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Work-family conflict and job satisfaction in stressful working environments: The moderating roles of perceived supervisor support and internallocus of control


  • Yu Ru Hsu


Purpose - This study aims to examine the moderating effects of perceived supervisor support (work environment variable) and internal Design/methodology/approach - Questionnaire surveys were administered. Data were collected from correctional officers in Taiwan. Hierarchical regression analysis was used to test the hypotheses. Findings - Results show that work-family conflict has a negative effect on job satisfaction. Perceived supervisor support and internal Practical implications - This study suggests that a supportive leadership style, and a mentoring and training program, among others, may help reduce work-family conflict and increase the job satisfaction of Taiwanese correctional officers. Originality/value - This study contributes to the extant work-family conflict and correctional literature. The moderating effects of perceived supervisor support and internal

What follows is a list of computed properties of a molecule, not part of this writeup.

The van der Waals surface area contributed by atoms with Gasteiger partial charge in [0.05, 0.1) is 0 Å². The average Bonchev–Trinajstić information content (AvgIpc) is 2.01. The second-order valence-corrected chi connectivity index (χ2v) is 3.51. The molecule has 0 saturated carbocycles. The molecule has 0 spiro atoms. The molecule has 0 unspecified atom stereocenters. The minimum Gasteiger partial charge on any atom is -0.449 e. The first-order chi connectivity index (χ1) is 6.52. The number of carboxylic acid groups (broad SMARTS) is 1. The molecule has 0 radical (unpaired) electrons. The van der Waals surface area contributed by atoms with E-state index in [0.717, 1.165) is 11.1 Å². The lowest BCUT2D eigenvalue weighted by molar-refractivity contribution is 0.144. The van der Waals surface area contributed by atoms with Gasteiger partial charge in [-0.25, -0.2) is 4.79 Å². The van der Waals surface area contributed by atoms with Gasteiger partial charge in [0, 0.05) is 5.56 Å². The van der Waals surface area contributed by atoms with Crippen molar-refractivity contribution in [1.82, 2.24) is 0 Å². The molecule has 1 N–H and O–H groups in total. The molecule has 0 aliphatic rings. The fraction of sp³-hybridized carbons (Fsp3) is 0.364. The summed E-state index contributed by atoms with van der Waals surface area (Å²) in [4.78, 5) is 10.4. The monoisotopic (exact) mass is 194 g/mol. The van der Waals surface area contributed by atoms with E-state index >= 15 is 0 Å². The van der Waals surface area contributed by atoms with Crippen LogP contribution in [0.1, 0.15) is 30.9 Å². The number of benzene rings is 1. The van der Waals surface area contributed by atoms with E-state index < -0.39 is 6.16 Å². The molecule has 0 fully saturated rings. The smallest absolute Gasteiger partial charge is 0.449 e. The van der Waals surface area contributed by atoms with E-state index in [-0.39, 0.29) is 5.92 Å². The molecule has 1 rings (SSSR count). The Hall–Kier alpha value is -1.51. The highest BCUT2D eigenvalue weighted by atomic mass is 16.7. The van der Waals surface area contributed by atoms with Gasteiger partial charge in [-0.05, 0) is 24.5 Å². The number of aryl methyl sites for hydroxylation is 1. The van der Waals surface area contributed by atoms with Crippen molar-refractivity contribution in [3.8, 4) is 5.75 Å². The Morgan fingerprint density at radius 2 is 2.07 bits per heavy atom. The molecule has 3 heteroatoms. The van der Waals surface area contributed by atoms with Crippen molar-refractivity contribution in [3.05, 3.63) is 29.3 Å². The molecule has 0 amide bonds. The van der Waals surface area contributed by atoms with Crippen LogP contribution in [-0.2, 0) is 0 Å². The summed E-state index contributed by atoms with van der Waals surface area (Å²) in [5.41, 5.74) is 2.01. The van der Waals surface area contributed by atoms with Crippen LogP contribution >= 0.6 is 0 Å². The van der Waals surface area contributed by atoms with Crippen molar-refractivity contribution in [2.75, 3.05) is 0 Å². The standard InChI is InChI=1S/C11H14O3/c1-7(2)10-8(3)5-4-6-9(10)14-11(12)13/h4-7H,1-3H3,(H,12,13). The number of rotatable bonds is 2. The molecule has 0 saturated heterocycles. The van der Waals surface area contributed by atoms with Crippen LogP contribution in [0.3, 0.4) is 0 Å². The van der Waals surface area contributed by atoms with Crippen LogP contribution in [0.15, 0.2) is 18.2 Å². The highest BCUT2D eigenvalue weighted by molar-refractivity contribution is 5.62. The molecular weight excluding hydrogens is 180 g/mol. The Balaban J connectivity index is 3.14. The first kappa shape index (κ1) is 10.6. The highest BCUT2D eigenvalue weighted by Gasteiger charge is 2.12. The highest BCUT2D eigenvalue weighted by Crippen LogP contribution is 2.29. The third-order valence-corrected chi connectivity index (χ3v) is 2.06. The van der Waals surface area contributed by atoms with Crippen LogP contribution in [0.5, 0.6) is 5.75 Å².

Suggested Citation

  • Yu Ru Hsu, 2011. "Work-family conflict and job satisfaction in stressful working environments: The moderating roles of perceived supervisor support and internallocus of control," International Journal of Manpower, Emerald Group Publishing, vol. 32(2), pages 233-248, May.
  • Handle: RePEc:eme:ijmpps:v:32:y:2011:i:2:p:233-248

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    References listed on IDEAS

    1. Armstrong, Gaylene S. & Griffin, Marie L., 2004. "Does the job matter? Comparing correlates of stress among treatment and correctional staff in prisons," Journal of Criminal Justice, Elsevier, vol. 32(6), pages 577-592.
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    Cited by:

    1. José Manuel Lasierra & José Alberto Molina & Raquel Ortega, 2016. "How does work management improve job satisfaction? Evidence from Spain," Economics Bulletin, AccessEcon, vol. 36(2), pages 1202-1213.

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    Family life; Job satisfaction; Conflict;


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